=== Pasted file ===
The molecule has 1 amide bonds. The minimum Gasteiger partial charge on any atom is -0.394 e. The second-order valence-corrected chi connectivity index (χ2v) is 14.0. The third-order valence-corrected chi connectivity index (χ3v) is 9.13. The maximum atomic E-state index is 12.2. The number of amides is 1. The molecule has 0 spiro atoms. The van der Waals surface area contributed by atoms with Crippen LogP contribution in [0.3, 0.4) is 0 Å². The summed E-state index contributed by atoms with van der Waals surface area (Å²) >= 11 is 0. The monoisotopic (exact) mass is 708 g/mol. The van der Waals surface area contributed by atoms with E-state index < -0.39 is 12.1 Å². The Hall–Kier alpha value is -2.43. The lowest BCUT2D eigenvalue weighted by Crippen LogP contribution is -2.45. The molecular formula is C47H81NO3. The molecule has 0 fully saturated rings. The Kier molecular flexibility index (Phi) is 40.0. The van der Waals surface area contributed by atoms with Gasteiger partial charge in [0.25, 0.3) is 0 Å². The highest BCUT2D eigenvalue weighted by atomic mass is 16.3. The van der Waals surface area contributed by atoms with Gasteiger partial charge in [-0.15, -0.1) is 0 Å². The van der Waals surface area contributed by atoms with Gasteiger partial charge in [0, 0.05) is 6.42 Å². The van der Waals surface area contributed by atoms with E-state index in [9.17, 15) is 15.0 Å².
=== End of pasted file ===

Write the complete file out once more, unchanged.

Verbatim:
The molecule has 1 amide bonds. The minimum Gasteiger partial charge on any atom is -0.394 e. The second-order valence-corrected chi connectivity index (χ2v) is 14.0. The third-order valence-corrected chi connectivity index (χ3v) is 9.13. The maximum atomic E-state index is 12.2. The number of amides is 1. The molecule has 0 spiro atoms. The van der Waals surface area contributed by atoms with Crippen LogP contribution in [0.3, 0.4) is 0 Å². The summed E-state index contributed by atoms with van der Waals surface area (Å²) >= 11 is 0. The monoisotopic (exact) mass is 708 g/mol. The van der Waals surface area contributed by atoms with E-state index < -0.39 is 12.1 Å². The Hall–Kier alpha value is -2.43. The lowest BCUT2D eigenvalue weighted by Crippen LogP contribution is -2.45. The molecular formula is C47H81NO3. The molecule has 0 fully saturated rings. The Kier molecular flexibility index (Phi) is 40.0. The van der Waals surface area contributed by atoms with Gasteiger partial charge in [0.25, 0.3) is 0 Å². The highest BCUT2D eigenvalue weighted by atomic mass is 16.3. The van der Waals surface area contributed by atoms with Gasteiger partial charge in [-0.15, -0.1) is 0 Å². The van der Waals surface area contributed by atoms with Gasteiger partial charge in [0, 0.05) is 6.42 Å². The van der Waals surface area contributed by atoms with E-state index in [9.17, 15) is 15.0 Å².